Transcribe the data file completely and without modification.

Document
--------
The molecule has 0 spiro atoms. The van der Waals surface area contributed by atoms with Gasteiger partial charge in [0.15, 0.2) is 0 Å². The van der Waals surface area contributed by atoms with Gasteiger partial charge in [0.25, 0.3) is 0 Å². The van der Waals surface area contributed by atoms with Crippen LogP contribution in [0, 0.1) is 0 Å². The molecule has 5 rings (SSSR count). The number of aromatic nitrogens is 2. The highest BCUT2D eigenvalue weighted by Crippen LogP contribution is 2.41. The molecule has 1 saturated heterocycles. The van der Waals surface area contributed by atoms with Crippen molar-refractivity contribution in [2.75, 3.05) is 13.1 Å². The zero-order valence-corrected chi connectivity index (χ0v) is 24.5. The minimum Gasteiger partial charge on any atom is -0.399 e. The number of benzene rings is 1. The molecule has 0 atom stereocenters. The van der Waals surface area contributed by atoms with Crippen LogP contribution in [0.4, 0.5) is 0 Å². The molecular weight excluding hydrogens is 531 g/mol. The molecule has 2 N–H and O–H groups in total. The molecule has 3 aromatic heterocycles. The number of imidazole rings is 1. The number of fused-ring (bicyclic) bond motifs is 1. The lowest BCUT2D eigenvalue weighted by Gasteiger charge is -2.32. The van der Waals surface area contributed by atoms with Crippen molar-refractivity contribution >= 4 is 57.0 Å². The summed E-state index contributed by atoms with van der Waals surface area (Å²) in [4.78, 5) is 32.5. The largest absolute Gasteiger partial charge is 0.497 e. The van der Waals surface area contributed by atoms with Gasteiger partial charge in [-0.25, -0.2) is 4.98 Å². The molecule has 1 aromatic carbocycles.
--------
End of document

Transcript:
The molecule has 0 spiro atoms. The van der Waals surface area contributed by atoms with Gasteiger partial charge in [0.15, 0.2) is 0 Å². The van der Waals surface area contributed by atoms with Gasteiger partial charge in [0.25, 0.3) is 0 Å². The van der Waals surface area contributed by atoms with Crippen LogP contribution in [0, 0.1) is 0 Å². The molecule has 5 rings (SSSR count). The number of aromatic nitrogens is 2. The highest BCUT2D eigenvalue weighted by Crippen LogP contribution is 2.41. The molecule has 1 saturated heterocycles. The van der Waals surface area contributed by atoms with Crippen molar-refractivity contribution in [2.75, 3.05) is 13.1 Å². The zero-order valence-corrected chi connectivity index (χ0v) is 24.5. The minimum Gasteiger partial charge on any atom is -0.399 e. The number of benzene rings is 1. The molecule has 0 atom stereocenters. The van der Waals surface area contributed by atoms with Crippen LogP contribution in [0.4, 0.5) is 0 Å². The molecular weight excluding hydrogens is 531 g/mol. The molecule has 2 N–H and O–H groups in total. The molecule has 3 aromatic heterocycles. The number of imidazole rings is 1. The number of fused-ring (bicyclic) bond motifs is 1. The lowest BCUT2D eigenvalue weighted by Gasteiger charge is -2.32. The van der Waals surface area contributed by atoms with Crippen molar-refractivity contribution >= 4 is 57.0 Å². The summed E-state index contributed by atoms with van der Waals surface area (Å²) in [4.78, 5) is 32.5. The largest absolute Gasteiger partial charge is 0.497 e. The van der Waals surface area contributed by atoms with Gasteiger partial charge in [-0.25, -0.2) is 4.98 Å². The molecule has 1 aromatic carbocycles.